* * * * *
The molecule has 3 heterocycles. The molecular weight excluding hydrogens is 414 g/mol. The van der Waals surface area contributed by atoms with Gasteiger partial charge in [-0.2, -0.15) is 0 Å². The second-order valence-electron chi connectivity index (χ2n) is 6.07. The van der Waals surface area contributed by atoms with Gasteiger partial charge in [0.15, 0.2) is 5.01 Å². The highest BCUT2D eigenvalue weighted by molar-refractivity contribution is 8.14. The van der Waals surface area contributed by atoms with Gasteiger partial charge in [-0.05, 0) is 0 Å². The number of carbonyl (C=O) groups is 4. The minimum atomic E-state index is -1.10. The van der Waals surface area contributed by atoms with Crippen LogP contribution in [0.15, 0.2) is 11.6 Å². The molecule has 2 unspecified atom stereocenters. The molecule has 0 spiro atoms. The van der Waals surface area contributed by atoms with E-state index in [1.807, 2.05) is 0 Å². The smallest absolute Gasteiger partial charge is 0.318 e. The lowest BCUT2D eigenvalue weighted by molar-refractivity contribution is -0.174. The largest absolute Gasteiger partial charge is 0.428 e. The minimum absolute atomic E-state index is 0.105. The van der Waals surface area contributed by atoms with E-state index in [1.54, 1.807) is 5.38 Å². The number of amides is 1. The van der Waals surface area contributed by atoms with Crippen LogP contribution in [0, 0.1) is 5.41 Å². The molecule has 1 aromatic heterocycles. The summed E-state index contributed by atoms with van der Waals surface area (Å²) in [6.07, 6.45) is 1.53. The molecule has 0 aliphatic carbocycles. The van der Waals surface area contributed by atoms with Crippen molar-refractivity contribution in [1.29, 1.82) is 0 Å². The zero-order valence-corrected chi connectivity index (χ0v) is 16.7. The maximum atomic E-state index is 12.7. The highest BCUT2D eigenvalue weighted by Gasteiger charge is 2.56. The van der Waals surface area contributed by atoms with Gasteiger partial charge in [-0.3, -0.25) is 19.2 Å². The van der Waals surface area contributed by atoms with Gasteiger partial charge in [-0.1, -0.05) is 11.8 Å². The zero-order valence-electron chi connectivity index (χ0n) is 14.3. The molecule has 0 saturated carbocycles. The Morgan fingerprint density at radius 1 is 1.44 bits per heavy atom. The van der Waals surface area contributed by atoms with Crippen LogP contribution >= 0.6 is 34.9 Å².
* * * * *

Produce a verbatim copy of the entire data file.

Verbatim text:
The molecule has 3 heterocycles. The molecular weight excluding hydrogens is 414 g/mol. The van der Waals surface area contributed by atoms with Gasteiger partial charge in [-0.2, -0.15) is 0 Å². The second-order valence-electron chi connectivity index (χ2n) is 6.07. The van der Waals surface area contributed by atoms with Gasteiger partial charge in [0.15, 0.2) is 5.01 Å². The highest BCUT2D eigenvalue weighted by molar-refractivity contribution is 8.14. The van der Waals surface area contributed by atoms with Gasteiger partial charge in [-0.05, 0) is 0 Å². The number of carbonyl (C=O) groups is 4. The minimum atomic E-state index is -1.10. The van der Waals surface area contributed by atoms with Crippen LogP contribution in [0.15, 0.2) is 11.6 Å². The molecule has 2 unspecified atom stereocenters. The molecule has 0 spiro atoms. The van der Waals surface area contributed by atoms with E-state index in [1.807, 2.05) is 0 Å². The smallest absolute Gasteiger partial charge is 0.318 e. The lowest BCUT2D eigenvalue weighted by molar-refractivity contribution is -0.174. The largest absolute Gasteiger partial charge is 0.428 e. The minimum absolute atomic E-state index is 0.105. The van der Waals surface area contributed by atoms with E-state index in [1.54, 1.807) is 5.38 Å². The number of amides is 1. The van der Waals surface area contributed by atoms with Crippen LogP contribution in [0, 0.1) is 5.41 Å². The molecule has 1 aromatic heterocycles. The summed E-state index contributed by atoms with van der Waals surface area (Å²) in [6.07, 6.45) is 1.53. The molecule has 0 aliphatic carbocycles. The van der Waals surface area contributed by atoms with Crippen molar-refractivity contribution in [1.29, 1.82) is 0 Å². The zero-order valence-corrected chi connectivity index (χ0v) is 16.7. The maximum atomic E-state index is 12.7. The highest BCUT2D eigenvalue weighted by Gasteiger charge is 2.56. The van der Waals surface area contributed by atoms with Gasteiger partial charge in [-0.3, -0.25) is 19.2 Å². The van der Waals surface area contributed by atoms with Gasteiger partial charge in [-0.1, -0.05) is 11.8 Å². The zero-order valence-electron chi connectivity index (χ0n) is 14.3. The molecule has 0 saturated carbocycles. The Morgan fingerprint density at radius 1 is 1.44 bits per heavy atom. The van der Waals surface area contributed by atoms with Crippen LogP contribution >= 0.6 is 34.9 Å².